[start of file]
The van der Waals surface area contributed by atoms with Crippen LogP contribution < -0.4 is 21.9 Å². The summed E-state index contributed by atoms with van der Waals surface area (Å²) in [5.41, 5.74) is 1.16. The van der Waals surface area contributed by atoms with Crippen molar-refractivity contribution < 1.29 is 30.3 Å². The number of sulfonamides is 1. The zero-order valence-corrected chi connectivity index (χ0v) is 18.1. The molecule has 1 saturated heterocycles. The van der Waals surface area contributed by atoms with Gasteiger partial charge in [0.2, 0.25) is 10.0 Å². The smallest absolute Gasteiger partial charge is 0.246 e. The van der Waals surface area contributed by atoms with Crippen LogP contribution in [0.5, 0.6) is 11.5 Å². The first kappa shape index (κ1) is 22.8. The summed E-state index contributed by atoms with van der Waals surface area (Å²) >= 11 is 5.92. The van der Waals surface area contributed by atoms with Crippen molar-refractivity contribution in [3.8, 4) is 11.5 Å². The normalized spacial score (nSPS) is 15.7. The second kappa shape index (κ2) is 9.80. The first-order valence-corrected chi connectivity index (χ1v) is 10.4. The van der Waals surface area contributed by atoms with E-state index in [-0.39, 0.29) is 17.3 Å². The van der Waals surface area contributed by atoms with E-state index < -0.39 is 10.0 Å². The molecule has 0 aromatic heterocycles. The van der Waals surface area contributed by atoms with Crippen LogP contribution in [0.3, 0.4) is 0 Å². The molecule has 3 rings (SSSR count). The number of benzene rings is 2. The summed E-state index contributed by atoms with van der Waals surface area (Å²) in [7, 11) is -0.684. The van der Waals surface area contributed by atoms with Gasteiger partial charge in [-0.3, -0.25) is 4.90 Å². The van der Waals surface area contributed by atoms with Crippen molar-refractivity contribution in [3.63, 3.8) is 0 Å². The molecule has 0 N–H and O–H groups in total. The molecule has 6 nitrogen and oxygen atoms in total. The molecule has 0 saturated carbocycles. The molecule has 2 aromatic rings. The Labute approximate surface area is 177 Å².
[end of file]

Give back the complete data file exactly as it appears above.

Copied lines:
The van der Waals surface area contributed by atoms with Crippen LogP contribution < -0.4 is 21.9 Å². The summed E-state index contributed by atoms with van der Waals surface area (Å²) in [5.41, 5.74) is 1.16. The van der Waals surface area contributed by atoms with Crippen molar-refractivity contribution < 1.29 is 30.3 Å². The number of sulfonamides is 1. The zero-order valence-corrected chi connectivity index (χ0v) is 18.1. The molecule has 1 saturated heterocycles. The van der Waals surface area contributed by atoms with Gasteiger partial charge in [0.2, 0.25) is 10.0 Å². The smallest absolute Gasteiger partial charge is 0.246 e. The van der Waals surface area contributed by atoms with Crippen LogP contribution in [0.5, 0.6) is 11.5 Å². The first kappa shape index (κ1) is 22.8. The summed E-state index contributed by atoms with van der Waals surface area (Å²) >= 11 is 5.92. The van der Waals surface area contributed by atoms with Crippen molar-refractivity contribution in [3.8, 4) is 11.5 Å². The normalized spacial score (nSPS) is 15.7. The second kappa shape index (κ2) is 9.80. The first-order valence-corrected chi connectivity index (χ1v) is 10.4. The van der Waals surface area contributed by atoms with E-state index in [-0.39, 0.29) is 17.3 Å². The van der Waals surface area contributed by atoms with E-state index < -0.39 is 10.0 Å². The molecule has 0 aromatic heterocycles. The van der Waals surface area contributed by atoms with Crippen LogP contribution in [0.3, 0.4) is 0 Å². The molecule has 3 rings (SSSR count). The number of benzene rings is 2. The summed E-state index contributed by atoms with van der Waals surface area (Å²) in [7, 11) is -0.684. The van der Waals surface area contributed by atoms with Gasteiger partial charge in [-0.3, -0.25) is 4.90 Å². The van der Waals surface area contributed by atoms with Crippen molar-refractivity contribution in [3.63, 3.8) is 0 Å². The molecule has 0 N–H and O–H groups in total. The molecule has 6 nitrogen and oxygen atoms in total. The molecule has 0 saturated carbocycles. The molecule has 2 aromatic rings. The Labute approximate surface area is 177 Å².